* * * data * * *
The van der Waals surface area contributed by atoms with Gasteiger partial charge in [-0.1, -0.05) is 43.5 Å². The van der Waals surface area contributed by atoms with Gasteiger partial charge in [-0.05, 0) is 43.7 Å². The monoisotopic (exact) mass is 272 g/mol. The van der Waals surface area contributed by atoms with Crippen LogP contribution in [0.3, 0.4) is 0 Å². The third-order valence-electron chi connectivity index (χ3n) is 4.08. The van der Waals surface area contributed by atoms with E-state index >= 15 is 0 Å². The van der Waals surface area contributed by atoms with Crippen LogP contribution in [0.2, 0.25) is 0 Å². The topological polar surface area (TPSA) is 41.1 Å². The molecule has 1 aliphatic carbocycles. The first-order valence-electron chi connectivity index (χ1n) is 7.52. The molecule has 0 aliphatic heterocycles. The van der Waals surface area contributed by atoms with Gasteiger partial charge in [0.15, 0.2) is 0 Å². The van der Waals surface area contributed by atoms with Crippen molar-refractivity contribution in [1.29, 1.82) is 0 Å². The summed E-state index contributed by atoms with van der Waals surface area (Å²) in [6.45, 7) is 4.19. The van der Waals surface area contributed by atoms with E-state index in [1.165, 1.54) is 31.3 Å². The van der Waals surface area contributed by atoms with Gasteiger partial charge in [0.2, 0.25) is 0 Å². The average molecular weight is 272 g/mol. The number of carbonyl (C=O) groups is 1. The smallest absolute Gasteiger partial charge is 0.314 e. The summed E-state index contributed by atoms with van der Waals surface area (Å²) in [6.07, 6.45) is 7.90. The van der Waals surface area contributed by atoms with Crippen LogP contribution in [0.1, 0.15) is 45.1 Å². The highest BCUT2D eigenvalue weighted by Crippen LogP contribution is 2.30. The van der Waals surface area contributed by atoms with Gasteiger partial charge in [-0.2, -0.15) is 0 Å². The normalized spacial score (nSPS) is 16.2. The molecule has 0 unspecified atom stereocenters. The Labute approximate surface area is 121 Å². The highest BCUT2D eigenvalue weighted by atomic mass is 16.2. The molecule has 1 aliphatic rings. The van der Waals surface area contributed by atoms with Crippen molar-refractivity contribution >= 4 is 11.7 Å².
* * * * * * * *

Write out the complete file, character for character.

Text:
The van der Waals surface area contributed by atoms with Gasteiger partial charge in [-0.1, -0.05) is 43.5 Å². The van der Waals surface area contributed by atoms with Gasteiger partial charge in [-0.05, 0) is 43.7 Å². The monoisotopic (exact) mass is 272 g/mol. The van der Waals surface area contributed by atoms with Crippen LogP contribution in [0.3, 0.4) is 0 Å². The third-order valence-electron chi connectivity index (χ3n) is 4.08. The van der Waals surface area contributed by atoms with E-state index >= 15 is 0 Å². The van der Waals surface area contributed by atoms with Crippen LogP contribution in [0.2, 0.25) is 0 Å². The topological polar surface area (TPSA) is 41.1 Å². The molecule has 1 aliphatic carbocycles. The first-order valence-electron chi connectivity index (χ1n) is 7.52. The molecule has 0 aliphatic heterocycles. The van der Waals surface area contributed by atoms with Gasteiger partial charge in [0.15, 0.2) is 0 Å². The van der Waals surface area contributed by atoms with Crippen molar-refractivity contribution in [1.29, 1.82) is 0 Å². The summed E-state index contributed by atoms with van der Waals surface area (Å²) in [6.45, 7) is 4.19. The van der Waals surface area contributed by atoms with E-state index in [1.165, 1.54) is 31.3 Å². The van der Waals surface area contributed by atoms with Gasteiger partial charge in [0.2, 0.25) is 0 Å². The average molecular weight is 272 g/mol. The number of carbonyl (C=O) groups is 1. The smallest absolute Gasteiger partial charge is 0.314 e. The summed E-state index contributed by atoms with van der Waals surface area (Å²) in [6.07, 6.45) is 7.90. The van der Waals surface area contributed by atoms with Crippen LogP contribution in [0.1, 0.15) is 45.1 Å². The highest BCUT2D eigenvalue weighted by Crippen LogP contribution is 2.30. The van der Waals surface area contributed by atoms with Gasteiger partial charge in [-0.2, -0.15) is 0 Å². The normalized spacial score (nSPS) is 16.2. The molecule has 0 unspecified atom stereocenters. The Labute approximate surface area is 121 Å². The highest BCUT2D eigenvalue weighted by atomic mass is 16.2. The molecule has 1 aliphatic rings. The van der Waals surface area contributed by atoms with Crippen molar-refractivity contribution >= 4 is 11.7 Å².